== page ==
Our understanding of the origins of the Second World War has been transformed in recent decades. The opening of the archives of the major combatant powers, together with the reorientation of international history itself away from a narrow preoccupation with diplomacy, have resulted in a more rounded conception of war, embracing also the study of economics, strategy, propaganda, and intelligence. This volume provides a clear and accessible guide to these changes, and to the current state of debate.
»American War« - das Buch der Stunde. »Ein gewaltiger Roman«, schreibt die renommierteste Literaturkritikerin der USA, Michiko Kakutani. Ein Roman über den nächsten amerikanischen Bürgerkrieg und das dramatische Schicksal einer Familie. Was wird sein, wenn die erschütternde Realität der Gegenwart - Drohnenangriffe, Folter, Selbstmordattentate und die Folgen von Umweltkatastrophen - mit aller Gewalt in die USA zurückkehrt? Vor diesem Hintergrund entfaltet Omar El Akkad mit großer erzählerischer Kraft den dramatischen Kampf der jungen Sarat Chestnut, die beschließt, mit allen Mitteln für das Überleben zu kämpfen. »American War« ist in den USA ein literarisches Ereignis, das schon jetzt mit Cormac McCarthy »Die Straße« und Philip Roth »Verschwörung gegen Amerika« verglichen wird.
Dieses Werk ist Teil der Buchreihe TREDITION CLASSICS. Der Verlag tredition aus Hamburg veröffentlicht in der Buchreihe TREDITION CLASSICS Werke aus mehr als zwei Jahrtausenden. Diese waren zu einem Großteil vergriffen oder nur noch antiquarisch erhältlich. Mit der Buchreihe TREDITION CLASSICS verfolgt tredition das Ziel, tausende Klassiker der Weltliteratur verschiedener Sprachen wieder als gedruckte Bücher zu verlegen - und das weltweit! Die Buchreihe dient zur Bewahrung der Literatur und Förderung der Kultur. Sie trägt so dazu bei, dass viele tausend Werke nicht in Vergessenheit geraten.
An Introduction to Theories of International Conflict
Author: Greg Cashman
Publisher: Rowman & Littlefield Publishers
Category: Political Science
Now in a thoroughly revised and updated edition, this classic text presents a comprehensive survey of the many alternative theories that attempt to explain the causes of interstate war. For each theory, Greg Cashman examines the arguments and counterarguments, considers the empirical evidence and counterevidence generated by social-science research, looks at historical applications of the theory, and discusses the theory’s implications for restraining international violence. Cashman examines theories of war at the individual, substate, nation-state, dyadic, and international system levels of analysis. Written in a clear and accessible style, this interdisciplinary text will be essential reading for all students of international relations.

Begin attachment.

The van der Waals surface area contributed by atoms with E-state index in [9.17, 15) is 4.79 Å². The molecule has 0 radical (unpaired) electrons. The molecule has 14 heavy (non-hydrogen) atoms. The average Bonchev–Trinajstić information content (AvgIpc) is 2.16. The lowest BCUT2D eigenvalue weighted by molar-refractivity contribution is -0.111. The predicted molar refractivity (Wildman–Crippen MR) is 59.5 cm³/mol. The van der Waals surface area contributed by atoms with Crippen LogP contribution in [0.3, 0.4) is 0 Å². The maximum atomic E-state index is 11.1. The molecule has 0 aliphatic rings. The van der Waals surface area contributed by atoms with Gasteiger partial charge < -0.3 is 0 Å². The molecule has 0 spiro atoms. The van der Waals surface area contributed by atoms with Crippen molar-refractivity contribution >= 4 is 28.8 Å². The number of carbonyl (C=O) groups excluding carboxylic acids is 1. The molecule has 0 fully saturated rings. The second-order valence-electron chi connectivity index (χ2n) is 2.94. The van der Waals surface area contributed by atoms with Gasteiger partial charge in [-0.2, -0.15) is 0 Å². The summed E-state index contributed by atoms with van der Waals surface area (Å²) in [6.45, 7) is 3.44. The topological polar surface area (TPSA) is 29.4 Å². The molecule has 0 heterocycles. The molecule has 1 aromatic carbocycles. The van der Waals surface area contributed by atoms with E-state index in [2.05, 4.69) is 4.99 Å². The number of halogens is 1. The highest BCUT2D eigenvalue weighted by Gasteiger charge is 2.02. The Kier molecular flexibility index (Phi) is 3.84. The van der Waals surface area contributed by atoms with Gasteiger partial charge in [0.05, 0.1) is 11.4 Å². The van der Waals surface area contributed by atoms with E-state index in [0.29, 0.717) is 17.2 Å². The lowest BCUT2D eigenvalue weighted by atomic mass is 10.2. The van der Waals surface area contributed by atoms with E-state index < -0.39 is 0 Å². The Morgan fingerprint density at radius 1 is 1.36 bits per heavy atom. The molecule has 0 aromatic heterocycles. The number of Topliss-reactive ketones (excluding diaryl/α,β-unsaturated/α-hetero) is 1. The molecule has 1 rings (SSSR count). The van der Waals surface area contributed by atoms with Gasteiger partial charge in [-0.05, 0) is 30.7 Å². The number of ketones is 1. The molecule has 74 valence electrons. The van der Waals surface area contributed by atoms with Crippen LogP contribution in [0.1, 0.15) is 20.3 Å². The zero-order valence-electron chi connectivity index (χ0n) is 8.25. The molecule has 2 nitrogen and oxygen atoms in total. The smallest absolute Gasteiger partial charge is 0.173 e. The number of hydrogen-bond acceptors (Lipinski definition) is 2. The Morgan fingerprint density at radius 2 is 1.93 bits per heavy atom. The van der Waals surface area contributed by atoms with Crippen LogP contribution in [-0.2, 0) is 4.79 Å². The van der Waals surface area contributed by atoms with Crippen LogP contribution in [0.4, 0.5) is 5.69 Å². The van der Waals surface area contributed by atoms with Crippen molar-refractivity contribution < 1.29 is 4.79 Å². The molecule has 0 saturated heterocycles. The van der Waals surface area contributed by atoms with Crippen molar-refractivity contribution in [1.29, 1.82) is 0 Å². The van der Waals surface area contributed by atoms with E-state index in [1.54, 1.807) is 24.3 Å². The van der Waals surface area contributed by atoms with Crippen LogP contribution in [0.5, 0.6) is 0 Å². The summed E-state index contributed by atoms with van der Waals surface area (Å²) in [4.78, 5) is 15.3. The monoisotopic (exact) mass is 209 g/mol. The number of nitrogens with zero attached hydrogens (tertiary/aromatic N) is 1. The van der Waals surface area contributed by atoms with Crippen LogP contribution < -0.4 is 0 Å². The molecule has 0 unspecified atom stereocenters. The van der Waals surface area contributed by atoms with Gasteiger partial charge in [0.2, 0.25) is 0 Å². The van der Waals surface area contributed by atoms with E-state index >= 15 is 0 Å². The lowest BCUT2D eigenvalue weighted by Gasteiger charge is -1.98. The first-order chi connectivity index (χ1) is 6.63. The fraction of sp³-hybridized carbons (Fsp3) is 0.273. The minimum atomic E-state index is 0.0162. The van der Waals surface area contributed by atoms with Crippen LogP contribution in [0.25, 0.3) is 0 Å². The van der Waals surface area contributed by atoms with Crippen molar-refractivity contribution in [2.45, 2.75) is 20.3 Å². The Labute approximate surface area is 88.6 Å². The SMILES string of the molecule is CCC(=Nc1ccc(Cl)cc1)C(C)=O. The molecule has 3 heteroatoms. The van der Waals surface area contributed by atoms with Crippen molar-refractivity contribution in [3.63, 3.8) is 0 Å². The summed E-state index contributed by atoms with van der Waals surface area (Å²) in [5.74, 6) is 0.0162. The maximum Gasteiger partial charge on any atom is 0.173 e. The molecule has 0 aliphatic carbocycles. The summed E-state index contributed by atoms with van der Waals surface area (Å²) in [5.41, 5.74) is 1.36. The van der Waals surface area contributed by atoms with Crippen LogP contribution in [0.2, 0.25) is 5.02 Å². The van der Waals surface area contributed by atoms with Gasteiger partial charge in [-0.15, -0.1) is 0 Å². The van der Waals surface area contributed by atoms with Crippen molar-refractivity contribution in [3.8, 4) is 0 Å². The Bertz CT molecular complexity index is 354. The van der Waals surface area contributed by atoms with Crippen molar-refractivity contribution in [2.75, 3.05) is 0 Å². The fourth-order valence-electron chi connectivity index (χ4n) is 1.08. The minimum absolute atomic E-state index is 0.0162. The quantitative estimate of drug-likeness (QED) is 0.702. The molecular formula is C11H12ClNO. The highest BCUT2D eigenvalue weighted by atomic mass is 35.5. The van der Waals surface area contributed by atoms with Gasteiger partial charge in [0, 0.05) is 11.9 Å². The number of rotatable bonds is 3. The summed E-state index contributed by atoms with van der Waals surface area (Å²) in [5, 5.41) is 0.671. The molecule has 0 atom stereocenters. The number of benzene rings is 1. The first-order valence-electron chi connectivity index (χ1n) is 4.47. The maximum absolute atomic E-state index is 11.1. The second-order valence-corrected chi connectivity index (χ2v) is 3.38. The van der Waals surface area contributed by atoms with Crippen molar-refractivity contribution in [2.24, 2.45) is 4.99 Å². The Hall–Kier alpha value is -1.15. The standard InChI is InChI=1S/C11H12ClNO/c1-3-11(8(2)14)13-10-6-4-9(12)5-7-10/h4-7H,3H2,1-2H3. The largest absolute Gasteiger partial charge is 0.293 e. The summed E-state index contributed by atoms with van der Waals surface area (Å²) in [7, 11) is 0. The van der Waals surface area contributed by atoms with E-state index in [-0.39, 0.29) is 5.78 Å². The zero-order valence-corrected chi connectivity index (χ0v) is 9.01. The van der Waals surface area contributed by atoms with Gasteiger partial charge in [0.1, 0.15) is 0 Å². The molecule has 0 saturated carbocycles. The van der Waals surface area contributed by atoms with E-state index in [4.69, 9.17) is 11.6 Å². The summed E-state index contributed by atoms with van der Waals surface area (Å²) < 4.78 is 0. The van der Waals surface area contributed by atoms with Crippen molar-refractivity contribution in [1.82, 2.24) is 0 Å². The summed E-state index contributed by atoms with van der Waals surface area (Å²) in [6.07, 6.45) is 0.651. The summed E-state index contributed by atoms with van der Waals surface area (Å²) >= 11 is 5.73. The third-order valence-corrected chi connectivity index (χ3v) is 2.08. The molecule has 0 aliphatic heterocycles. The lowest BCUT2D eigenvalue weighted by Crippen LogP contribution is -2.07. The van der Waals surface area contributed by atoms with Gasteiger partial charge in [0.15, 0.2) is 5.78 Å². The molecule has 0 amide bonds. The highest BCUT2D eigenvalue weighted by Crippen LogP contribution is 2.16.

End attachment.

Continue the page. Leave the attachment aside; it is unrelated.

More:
Der ehemalige SS-Obersturmbannführer Adolf Eichmann gilt als einer der Hauptverantwortlichen für die »Endlösung« der Juden in Europa. Der Prozess gegen ihn fand 1961 in Jerusalem statt. Hannah Arendts Prozessbericht wurde von ihr 1964 als Buch publiziert und brachte eine Lawine ins Rollen: Es stieß bei seinem Erscheinen auf heftige Ablehnung in Israel, Deutschland und in den USA– und wurde zu einem Klassiker wie kaum ein anderes vergleichbares Werk zur Zeitgeschichte und ihrer Deutung.
One of the most popular and controversial historians of the twentieth century, who made his subject accessible to millions, A.J.P. Taylor caused a storm of outrage with this scandalous bestseller. Debunking what were accepted truths about the Second World War, he argued provocatively that Hitler did not set out to cause the war as part of an evil master plan, but blundered into it partly by accident, aided by the shortcomings of others. Fiercely attacked for vindicating Hitler, A.J.P. Taylor�s stringent re-examination of the events preceding the Nazi invasion of Poland on 1st September 1939 opened up new debate, and is now recognized as a brilliant and classic piece of scholarly research. �Highly original and penetrating � No one who has digested this enthralling work will ever be able to look at the period again in quite the same way� Sunday Telegraph.